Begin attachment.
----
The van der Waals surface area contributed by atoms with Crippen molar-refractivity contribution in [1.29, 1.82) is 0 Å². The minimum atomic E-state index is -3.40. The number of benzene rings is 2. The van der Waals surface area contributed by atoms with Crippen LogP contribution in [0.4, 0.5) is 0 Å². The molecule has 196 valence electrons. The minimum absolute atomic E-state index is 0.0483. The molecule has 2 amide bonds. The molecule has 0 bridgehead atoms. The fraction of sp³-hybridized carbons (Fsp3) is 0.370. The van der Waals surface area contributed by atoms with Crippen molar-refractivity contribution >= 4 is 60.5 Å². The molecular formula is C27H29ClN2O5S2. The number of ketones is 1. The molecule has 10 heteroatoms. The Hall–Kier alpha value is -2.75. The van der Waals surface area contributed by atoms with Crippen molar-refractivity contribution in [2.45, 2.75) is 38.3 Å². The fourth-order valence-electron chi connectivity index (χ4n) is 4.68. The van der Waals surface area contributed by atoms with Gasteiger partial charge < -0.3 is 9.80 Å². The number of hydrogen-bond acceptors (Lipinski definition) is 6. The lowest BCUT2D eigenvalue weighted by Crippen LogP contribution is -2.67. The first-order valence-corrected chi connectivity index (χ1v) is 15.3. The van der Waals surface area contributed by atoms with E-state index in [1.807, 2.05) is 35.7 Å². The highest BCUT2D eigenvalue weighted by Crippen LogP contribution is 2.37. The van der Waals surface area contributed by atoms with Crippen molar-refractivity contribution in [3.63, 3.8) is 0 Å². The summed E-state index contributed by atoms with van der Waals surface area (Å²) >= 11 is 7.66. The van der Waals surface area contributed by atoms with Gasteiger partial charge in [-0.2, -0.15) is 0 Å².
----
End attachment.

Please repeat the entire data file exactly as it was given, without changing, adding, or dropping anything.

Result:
The van der Waals surface area contributed by atoms with Crippen molar-refractivity contribution in [1.29, 1.82) is 0 Å². The minimum atomic E-state index is -3.40. The number of benzene rings is 2. The van der Waals surface area contributed by atoms with Crippen LogP contribution in [0.4, 0.5) is 0 Å². The molecule has 196 valence electrons. The minimum absolute atomic E-state index is 0.0483. The molecule has 2 amide bonds. The molecule has 0 bridgehead atoms. The fraction of sp³-hybridized carbons (Fsp3) is 0.370. The van der Waals surface area contributed by atoms with Crippen molar-refractivity contribution >= 4 is 60.5 Å². The molecular formula is C27H29ClN2O5S2. The number of ketones is 1. The molecule has 10 heteroatoms. The Hall–Kier alpha value is -2.75. The van der Waals surface area contributed by atoms with Crippen molar-refractivity contribution in [2.45, 2.75) is 38.3 Å². The fourth-order valence-electron chi connectivity index (χ4n) is 4.68. The van der Waals surface area contributed by atoms with Gasteiger partial charge < -0.3 is 9.80 Å². The number of hydrogen-bond acceptors (Lipinski definition) is 6. The lowest BCUT2D eigenvalue weighted by Crippen LogP contribution is -2.67. The first-order valence-corrected chi connectivity index (χ1v) is 15.3. The van der Waals surface area contributed by atoms with E-state index in [1.807, 2.05) is 35.7 Å². The highest BCUT2D eigenvalue weighted by Crippen LogP contribution is 2.37. The van der Waals surface area contributed by atoms with Crippen molar-refractivity contribution in [3.63, 3.8) is 0 Å². The summed E-state index contributed by atoms with van der Waals surface area (Å²) >= 11 is 7.66. The van der Waals surface area contributed by atoms with Gasteiger partial charge in [-0.2, -0.15) is 0 Å².